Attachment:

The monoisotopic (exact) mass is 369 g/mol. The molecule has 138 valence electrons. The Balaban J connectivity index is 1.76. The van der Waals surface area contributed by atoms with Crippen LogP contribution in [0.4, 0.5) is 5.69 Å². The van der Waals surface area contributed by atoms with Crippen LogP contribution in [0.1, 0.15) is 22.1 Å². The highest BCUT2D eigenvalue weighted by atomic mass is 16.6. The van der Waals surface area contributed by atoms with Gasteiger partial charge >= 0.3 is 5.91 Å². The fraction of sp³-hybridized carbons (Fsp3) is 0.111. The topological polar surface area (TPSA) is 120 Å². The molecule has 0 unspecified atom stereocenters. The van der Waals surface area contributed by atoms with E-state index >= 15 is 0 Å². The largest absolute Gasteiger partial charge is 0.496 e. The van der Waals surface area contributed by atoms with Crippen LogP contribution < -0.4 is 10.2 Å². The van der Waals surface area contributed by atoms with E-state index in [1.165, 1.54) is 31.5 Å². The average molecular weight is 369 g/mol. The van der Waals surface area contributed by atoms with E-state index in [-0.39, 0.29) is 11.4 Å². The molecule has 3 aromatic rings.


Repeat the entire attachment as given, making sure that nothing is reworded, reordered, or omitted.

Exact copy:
The monoisotopic (exact) mass is 369 g/mol. The molecule has 138 valence electrons. The Balaban J connectivity index is 1.76. The van der Waals surface area contributed by atoms with Crippen LogP contribution in [0.4, 0.5) is 5.69 Å². The van der Waals surface area contributed by atoms with Crippen LogP contribution in [0.1, 0.15) is 22.1 Å². The highest BCUT2D eigenvalue weighted by atomic mass is 16.6. The van der Waals surface area contributed by atoms with Gasteiger partial charge >= 0.3 is 5.91 Å². The fraction of sp³-hybridized carbons (Fsp3) is 0.111. The topological polar surface area (TPSA) is 120 Å². The molecule has 0 unspecified atom stereocenters. The van der Waals surface area contributed by atoms with E-state index >= 15 is 0 Å². The largest absolute Gasteiger partial charge is 0.496 e. The van der Waals surface area contributed by atoms with Crippen LogP contribution < -0.4 is 10.2 Å². The van der Waals surface area contributed by atoms with E-state index in [1.165, 1.54) is 31.5 Å². The average molecular weight is 369 g/mol. The van der Waals surface area contributed by atoms with E-state index in [-0.39, 0.29) is 11.4 Å². The molecule has 3 aromatic rings.